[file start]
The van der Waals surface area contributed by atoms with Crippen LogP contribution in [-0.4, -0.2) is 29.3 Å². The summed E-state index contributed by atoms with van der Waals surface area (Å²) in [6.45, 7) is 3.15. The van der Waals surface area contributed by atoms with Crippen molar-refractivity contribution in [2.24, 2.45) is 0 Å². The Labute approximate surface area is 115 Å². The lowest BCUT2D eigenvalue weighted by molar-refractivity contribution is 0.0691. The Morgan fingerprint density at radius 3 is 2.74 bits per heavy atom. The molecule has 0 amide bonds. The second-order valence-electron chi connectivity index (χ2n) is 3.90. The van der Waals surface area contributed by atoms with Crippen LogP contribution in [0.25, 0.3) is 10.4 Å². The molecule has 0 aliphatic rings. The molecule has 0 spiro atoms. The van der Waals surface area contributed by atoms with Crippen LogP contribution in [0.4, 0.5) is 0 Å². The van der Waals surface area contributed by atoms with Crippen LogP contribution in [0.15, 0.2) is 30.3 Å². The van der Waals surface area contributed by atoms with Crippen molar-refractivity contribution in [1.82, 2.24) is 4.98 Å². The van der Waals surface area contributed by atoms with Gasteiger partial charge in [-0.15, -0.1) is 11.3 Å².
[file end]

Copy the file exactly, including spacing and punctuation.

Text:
The van der Waals surface area contributed by atoms with Crippen LogP contribution in [-0.4, -0.2) is 29.3 Å². The summed E-state index contributed by atoms with van der Waals surface area (Å²) in [6.45, 7) is 3.15. The van der Waals surface area contributed by atoms with Crippen molar-refractivity contribution in [2.24, 2.45) is 0 Å². The Labute approximate surface area is 115 Å². The lowest BCUT2D eigenvalue weighted by molar-refractivity contribution is 0.0691. The Morgan fingerprint density at radius 3 is 2.74 bits per heavy atom. The molecule has 0 amide bonds. The second-order valence-electron chi connectivity index (χ2n) is 3.90. The van der Waals surface area contributed by atoms with Crippen LogP contribution in [0.25, 0.3) is 10.4 Å². The molecule has 0 aliphatic rings. The molecule has 0 spiro atoms. The van der Waals surface area contributed by atoms with Crippen LogP contribution in [0.4, 0.5) is 0 Å². The van der Waals surface area contributed by atoms with Crippen LogP contribution in [0.15, 0.2) is 30.3 Å². The van der Waals surface area contributed by atoms with Crippen molar-refractivity contribution in [1.82, 2.24) is 4.98 Å². The van der Waals surface area contributed by atoms with Gasteiger partial charge in [-0.15, -0.1) is 11.3 Å².